Consider a person with bipolar disorder. Although a serious condition, it is treatable with medication. Someone taking appropriate medication doesn’t have symptoms and the condition has little impact on their daily life. Under the old law, the bipolar employee would not be considered disabled. No more. Now the impairment is judged without any consideration of the success of treatment.

Not stopping there, the new law extends coverage to impairments that are episodic or in remission. The cancer survivor, whose pancreatic cancer is in remission, is now disabled. The survivor has no symptoms and the cancer has no impact on his life, but he is considered disabled.

Conditions that are now likely disabilities include epilepsy, hearing loss, diabetes, muscular dystrophy, amputation, intellectual disabilities, multiple sclerosis, cancer, head trauma, cerebral palsy, heart conditions, mental illness, HIV, immune disorders, liver disease, kidney disease, dyslexia, depression, ADHD, obsessive-compulsive, and learning disabilities - just to name a few.

WHAT DOES IT ALL MEAN FOR MY BUSINESS?

First, employers should assume that everyone who claims a disability is going to be considered disabled. Every disabled person is entitled to a reasonable accommodation unless the accommodation creates an undue hardship. Employers are also forbidden from discriminating against a disabled person in any term of employment such as hiring, firing, and promotions.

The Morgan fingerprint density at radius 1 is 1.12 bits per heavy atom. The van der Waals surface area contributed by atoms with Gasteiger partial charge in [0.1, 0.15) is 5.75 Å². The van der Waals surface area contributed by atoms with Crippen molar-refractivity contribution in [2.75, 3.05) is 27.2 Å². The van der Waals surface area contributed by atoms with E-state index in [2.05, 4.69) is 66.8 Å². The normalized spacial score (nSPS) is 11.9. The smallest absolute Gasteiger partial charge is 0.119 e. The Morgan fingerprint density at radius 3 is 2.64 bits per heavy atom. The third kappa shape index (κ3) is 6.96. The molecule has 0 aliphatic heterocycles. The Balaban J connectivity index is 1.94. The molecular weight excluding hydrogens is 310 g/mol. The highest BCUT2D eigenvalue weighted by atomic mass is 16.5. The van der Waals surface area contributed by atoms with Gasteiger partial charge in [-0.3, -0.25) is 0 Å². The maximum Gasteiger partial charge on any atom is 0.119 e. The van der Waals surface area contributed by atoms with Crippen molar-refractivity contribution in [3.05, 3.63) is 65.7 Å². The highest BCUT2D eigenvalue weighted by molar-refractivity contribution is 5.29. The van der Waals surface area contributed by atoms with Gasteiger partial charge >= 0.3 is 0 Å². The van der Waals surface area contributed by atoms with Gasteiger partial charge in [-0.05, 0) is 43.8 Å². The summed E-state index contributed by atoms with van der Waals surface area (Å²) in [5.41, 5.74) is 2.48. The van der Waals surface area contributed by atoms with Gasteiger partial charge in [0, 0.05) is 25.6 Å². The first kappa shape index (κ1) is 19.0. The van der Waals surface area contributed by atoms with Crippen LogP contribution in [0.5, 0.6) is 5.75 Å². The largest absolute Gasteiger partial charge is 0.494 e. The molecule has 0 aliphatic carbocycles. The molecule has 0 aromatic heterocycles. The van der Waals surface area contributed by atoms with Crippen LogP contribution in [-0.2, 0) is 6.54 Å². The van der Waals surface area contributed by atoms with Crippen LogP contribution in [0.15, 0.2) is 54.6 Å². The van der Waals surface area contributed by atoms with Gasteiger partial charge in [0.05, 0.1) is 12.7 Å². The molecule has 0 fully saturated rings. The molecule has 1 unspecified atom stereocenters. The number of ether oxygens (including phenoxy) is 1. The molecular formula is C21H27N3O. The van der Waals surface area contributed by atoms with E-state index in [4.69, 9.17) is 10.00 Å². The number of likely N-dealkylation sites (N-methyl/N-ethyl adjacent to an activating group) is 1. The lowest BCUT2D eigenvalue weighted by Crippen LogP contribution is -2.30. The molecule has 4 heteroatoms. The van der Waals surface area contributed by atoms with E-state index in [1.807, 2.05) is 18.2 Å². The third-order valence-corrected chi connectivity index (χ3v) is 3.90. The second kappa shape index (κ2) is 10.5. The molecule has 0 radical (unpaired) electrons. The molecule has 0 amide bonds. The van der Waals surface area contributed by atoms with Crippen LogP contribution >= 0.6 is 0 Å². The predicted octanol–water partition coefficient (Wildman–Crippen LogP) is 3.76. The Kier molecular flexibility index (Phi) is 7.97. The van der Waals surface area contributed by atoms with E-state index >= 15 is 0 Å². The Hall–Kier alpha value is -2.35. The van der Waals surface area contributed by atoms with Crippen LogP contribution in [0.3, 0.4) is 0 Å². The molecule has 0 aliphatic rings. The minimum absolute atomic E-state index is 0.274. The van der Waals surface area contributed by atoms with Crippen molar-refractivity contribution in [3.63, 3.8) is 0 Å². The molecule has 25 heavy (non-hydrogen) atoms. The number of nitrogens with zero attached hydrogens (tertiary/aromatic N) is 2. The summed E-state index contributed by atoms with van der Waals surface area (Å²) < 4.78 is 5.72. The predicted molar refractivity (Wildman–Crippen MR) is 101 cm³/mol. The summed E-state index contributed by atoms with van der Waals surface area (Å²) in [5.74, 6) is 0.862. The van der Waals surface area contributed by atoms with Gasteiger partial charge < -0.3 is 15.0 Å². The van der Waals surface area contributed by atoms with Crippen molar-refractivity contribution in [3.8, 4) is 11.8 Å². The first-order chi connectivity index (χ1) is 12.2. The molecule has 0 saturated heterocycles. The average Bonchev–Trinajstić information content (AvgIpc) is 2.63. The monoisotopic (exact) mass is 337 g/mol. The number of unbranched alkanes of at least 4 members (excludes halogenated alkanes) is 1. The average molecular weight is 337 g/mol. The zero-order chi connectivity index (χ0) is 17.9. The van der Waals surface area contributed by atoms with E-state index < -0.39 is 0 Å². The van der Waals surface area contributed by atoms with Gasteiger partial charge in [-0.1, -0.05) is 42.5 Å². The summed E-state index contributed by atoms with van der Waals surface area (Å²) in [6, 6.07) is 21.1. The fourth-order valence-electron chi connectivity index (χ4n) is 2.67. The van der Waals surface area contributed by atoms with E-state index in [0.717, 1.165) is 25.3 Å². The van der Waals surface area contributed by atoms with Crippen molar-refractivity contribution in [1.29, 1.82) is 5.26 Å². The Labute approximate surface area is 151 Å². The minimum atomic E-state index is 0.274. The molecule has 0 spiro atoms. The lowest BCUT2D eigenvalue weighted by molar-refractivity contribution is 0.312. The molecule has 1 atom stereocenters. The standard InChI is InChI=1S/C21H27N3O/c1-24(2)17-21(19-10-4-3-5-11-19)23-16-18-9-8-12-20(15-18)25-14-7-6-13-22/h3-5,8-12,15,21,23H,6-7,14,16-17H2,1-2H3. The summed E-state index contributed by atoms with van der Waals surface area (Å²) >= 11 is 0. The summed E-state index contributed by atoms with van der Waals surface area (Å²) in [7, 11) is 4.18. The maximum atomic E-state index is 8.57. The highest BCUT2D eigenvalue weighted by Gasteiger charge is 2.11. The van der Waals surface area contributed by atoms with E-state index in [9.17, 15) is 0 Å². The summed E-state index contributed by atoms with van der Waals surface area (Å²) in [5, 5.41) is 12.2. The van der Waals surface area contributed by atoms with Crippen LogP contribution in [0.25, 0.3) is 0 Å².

Worse, ADA lawsuits are now much harder to win. Employers can no longer persuade a judge with a summary judgment motion that an employee’s multiple sclerosis is not a disability because it has been in remission for two years. Instead, the plaintiff’s attorney will be able to subpoena the company CEO (it makes for great theatre) to explain to a jury why not giving the employee a cubicle closer to the elevator and fire escape was an “undue burden” for the company. And that is before the jury considers punitive damages.

SO WHAT SHOULD I DO?

How can employers avoid being targeted with ADA lawsuits? The first step, don’t wait! Educate yourself about exactly how the law has changed. There is no grace period; plaintiff’s attorneys are already looking for mistakes. They know many employers are not ready for the changes. Don’t prove them right.